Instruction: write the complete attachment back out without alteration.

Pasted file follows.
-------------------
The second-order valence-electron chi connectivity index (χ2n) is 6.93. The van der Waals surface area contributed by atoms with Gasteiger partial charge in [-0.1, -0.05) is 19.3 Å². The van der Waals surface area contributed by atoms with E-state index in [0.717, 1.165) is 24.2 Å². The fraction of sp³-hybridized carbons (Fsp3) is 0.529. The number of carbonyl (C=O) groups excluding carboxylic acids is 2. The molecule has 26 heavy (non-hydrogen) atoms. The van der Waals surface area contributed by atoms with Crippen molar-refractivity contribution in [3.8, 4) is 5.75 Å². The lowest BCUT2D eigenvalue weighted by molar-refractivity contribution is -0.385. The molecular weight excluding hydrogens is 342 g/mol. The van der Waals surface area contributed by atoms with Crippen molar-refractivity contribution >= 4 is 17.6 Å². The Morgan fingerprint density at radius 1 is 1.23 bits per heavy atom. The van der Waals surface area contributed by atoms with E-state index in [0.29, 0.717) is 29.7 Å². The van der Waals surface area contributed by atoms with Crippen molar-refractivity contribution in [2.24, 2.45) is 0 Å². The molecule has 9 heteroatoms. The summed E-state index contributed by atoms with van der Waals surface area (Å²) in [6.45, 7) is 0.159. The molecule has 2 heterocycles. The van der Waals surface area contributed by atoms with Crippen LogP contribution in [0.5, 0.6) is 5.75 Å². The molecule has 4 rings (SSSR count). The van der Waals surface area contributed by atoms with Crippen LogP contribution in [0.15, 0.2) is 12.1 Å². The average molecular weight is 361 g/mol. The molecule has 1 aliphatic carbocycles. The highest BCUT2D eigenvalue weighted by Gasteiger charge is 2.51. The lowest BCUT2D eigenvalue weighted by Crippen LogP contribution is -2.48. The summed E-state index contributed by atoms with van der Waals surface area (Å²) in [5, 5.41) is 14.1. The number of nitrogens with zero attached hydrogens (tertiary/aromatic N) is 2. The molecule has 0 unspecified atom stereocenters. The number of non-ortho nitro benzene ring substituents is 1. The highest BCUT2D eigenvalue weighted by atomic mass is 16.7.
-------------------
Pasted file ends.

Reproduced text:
The second-order valence-electron chi connectivity index (χ2n) is 6.93. The van der Waals surface area contributed by atoms with Gasteiger partial charge in [-0.1, -0.05) is 19.3 Å². The van der Waals surface area contributed by atoms with E-state index in [0.717, 1.165) is 24.2 Å². The fraction of sp³-hybridized carbons (Fsp3) is 0.529. The number of carbonyl (C=O) groups excluding carboxylic acids is 2. The molecule has 26 heavy (non-hydrogen) atoms. The van der Waals surface area contributed by atoms with Crippen molar-refractivity contribution in [3.8, 4) is 5.75 Å². The lowest BCUT2D eigenvalue weighted by molar-refractivity contribution is -0.385. The molecular weight excluding hydrogens is 342 g/mol. The van der Waals surface area contributed by atoms with Crippen molar-refractivity contribution >= 4 is 17.6 Å². The Morgan fingerprint density at radius 1 is 1.23 bits per heavy atom. The van der Waals surface area contributed by atoms with E-state index in [0.29, 0.717) is 29.7 Å². The van der Waals surface area contributed by atoms with Crippen molar-refractivity contribution in [2.24, 2.45) is 0 Å². The molecule has 9 heteroatoms. The summed E-state index contributed by atoms with van der Waals surface area (Å²) in [6.45, 7) is 0.159. The molecule has 2 heterocycles. The van der Waals surface area contributed by atoms with Crippen LogP contribution in [0.5, 0.6) is 5.75 Å². The molecule has 4 rings (SSSR count). The van der Waals surface area contributed by atoms with Crippen LogP contribution in [0.15, 0.2) is 12.1 Å². The average molecular weight is 361 g/mol. The molecule has 1 aliphatic carbocycles. The highest BCUT2D eigenvalue weighted by Gasteiger charge is 2.51. The lowest BCUT2D eigenvalue weighted by Crippen LogP contribution is -2.48. The summed E-state index contributed by atoms with van der Waals surface area (Å²) in [5, 5.41) is 14.1. The number of nitrogens with zero attached hydrogens (tertiary/aromatic N) is 2. The molecule has 0 unspecified atom stereocenters. The number of non-ortho nitro benzene ring substituents is 1. The highest BCUT2D eigenvalue weighted by atomic mass is 16.7.